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Health Premiums Shifting

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San Jose Mercury News

Rapidly rising premiums are shifting the burden of health insurance
for California’s children from employers to taxpayers, according to
a study released Thursday.

If premiums continue to rise at a double-digit pace, employers will
cut back coverage for dependents to the point where less than half
the state’s children will be covered by an employer-sponsored plan
by 2010, the study predicted.

Employer cutbacks leave many working parents with two choices: turn
to government-funded insurance programs such as Medi-Cal or take the
risk of living without insurance, and seek care at emergency rooms
at public hospitals. Either way, taxpayers will pick up the mounting
tab.

The trend marks a dramatic shift for a health care system that has
relied for decades on employers to provide coverage for most Americans,
with government-funded programs providing a safety net for the poor
and elderly. It also would strain a public health care system that
in recent years has protected an ever-greater portion of the state’s
children.

“Health care costs are like a hot potato,” said Sarah Muller, co-author
of the study and associate policy director at Working Partnerships.
“As soon as you get it, you’re trying to throw it away to the next
person. . . . The inevitable thing is, more and more people wind up
uninsured, and the hot potato winds up being in the emergency room.”

The research was conducted by the non-partisan Center for Labor Research
and Education at the University of California-Berkeley and Working
Partnerships USA, a San Jose-based coalition of labor unions, religious
groups, educators and community organizations. It was funded by the
California Endowment.

The annual cost of medical coverage has vaulted 9.2 percent over the
past year, following four years of double-digit increases, the Kaiser
Family Foundation reported last week. That pushed the average premium
for a family of four past $10,000.

Just 60 percent of companies provided insurance in 2005, down from
69 percent in 2000.

In addition, companies are handing workers an increasing share of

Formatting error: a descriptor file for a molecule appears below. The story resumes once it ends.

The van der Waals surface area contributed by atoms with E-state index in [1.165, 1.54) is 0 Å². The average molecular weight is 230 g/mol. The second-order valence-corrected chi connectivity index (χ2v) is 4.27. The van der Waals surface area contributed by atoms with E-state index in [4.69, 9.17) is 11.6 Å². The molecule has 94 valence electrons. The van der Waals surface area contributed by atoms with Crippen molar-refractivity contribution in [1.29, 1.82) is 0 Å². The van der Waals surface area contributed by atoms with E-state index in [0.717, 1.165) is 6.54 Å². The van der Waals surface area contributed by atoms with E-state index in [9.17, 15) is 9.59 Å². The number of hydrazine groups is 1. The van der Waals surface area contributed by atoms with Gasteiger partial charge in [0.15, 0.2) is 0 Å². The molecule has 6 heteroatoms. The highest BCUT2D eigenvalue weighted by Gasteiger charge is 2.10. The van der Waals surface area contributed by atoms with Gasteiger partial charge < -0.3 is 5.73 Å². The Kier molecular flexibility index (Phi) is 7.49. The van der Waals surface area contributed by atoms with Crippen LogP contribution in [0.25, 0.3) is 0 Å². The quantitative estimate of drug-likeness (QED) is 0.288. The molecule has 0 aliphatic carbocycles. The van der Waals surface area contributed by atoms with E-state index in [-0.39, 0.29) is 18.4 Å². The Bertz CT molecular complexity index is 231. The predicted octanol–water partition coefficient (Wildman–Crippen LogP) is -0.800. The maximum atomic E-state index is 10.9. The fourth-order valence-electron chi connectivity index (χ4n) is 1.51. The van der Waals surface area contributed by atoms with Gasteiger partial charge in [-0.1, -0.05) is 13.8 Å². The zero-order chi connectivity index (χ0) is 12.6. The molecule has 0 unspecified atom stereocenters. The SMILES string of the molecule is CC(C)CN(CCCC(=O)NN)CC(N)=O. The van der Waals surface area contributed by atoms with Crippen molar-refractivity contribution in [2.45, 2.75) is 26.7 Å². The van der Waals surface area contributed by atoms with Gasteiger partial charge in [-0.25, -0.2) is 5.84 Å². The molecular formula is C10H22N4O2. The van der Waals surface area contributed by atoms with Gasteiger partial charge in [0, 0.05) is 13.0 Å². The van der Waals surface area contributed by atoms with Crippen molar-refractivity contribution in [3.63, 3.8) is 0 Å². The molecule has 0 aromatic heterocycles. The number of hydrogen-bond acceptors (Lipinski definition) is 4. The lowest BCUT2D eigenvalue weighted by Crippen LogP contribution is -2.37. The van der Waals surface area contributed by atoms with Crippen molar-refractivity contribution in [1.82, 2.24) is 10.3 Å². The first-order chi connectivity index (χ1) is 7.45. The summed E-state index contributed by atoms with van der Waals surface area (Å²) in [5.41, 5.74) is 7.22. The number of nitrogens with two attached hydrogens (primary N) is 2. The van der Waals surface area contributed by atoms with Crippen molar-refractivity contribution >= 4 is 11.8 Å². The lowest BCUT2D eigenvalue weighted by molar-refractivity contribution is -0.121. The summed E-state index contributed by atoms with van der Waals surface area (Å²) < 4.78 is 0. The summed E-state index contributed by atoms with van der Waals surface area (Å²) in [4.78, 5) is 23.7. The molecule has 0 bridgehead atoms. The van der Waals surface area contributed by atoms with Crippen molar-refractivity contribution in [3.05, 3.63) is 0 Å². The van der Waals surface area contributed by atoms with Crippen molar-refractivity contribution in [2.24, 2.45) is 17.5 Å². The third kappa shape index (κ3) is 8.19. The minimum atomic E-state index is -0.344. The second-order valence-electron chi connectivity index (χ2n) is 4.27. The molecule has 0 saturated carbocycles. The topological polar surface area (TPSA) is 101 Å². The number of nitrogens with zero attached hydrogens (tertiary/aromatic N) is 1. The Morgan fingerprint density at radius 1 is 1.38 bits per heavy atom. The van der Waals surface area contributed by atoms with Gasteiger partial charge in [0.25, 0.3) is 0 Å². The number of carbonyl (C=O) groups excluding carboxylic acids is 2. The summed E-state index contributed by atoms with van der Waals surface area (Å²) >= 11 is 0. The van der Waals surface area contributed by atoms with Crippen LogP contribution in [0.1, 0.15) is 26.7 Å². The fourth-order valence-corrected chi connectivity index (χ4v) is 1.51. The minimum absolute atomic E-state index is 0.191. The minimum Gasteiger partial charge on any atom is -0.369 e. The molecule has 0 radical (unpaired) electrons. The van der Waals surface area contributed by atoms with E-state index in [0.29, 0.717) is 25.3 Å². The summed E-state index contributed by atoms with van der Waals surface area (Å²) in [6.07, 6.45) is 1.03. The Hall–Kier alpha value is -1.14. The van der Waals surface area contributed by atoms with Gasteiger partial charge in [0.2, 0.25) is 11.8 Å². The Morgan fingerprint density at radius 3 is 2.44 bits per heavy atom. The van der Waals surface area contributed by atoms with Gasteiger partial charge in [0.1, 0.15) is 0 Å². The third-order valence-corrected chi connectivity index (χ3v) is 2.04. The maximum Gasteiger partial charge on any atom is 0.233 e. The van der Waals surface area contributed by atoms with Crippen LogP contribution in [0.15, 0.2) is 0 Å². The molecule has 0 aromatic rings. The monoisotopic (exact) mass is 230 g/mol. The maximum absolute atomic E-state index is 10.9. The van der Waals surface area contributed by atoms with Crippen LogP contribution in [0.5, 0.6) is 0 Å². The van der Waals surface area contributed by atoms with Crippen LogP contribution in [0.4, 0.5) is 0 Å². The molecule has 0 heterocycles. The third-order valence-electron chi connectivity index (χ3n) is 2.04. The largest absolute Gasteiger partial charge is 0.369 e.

the bill. With the employee’s portion of the premium for family coverage
swelling to more than $2,700, many workers are passing up the offered
coverage.

If premiums rise 10 percent annually through 2010, just 49 percent
of California’s children will be insured through an employer’s plan,
the study said.

Nearly one-third will rely on government-funded health programs such
as Medi-Cal and the Healthy Families program. Another 14 percent of
California’s children will go without insurance altogether because
their families can’t qualify for government-funded programs and can’t
afford to buy coverage on their own.

That means 470,000 more children will be enrolled in a public program,
and 280,000 more will be uninsured in 2010.

Last month, the same groups issued a report predicting that the shrinking
availability of employer-sponsored health coverage would hit adults
even harder than children because the public safety net is weaker
for adults. The percentage of adults going uninsured is expected to
climb to nearly 29 percent in 2010, up from 24 percent in 2000.

The Santa Clara Family Health Plan is symbolic of the improvements
in the safety net for children. Founded in 2001 and funded largely
by tobacco taxes and tobacco-industry legal settlements and local
taxes, it has become a national model by providing full medical, dental
and vision coverage for 14,000 children of working parents in the
county. Parents pay monthly premiums as low as $4 a child.

At the program’s current level of funding, it would either have to
limit who is eligible or add kids to a waiting list that already is
700 names long, said Chief Executive Officer Leona Butler.

That underscores the difficult questions dogging policy-makers, said
study co-author Muller. “The big policy issues are, how do you prevent
the continued erosion of employer-based coverage? And how do you provide
an insurance package that is affordable to everyone involved — affordable
to the company, affordable to the family and even affordable to the
government?”

“Public coverage programs are serving as a huge safety net for children,”
Muller said. “But if we do nothing, the number of uninsured children
will increase.”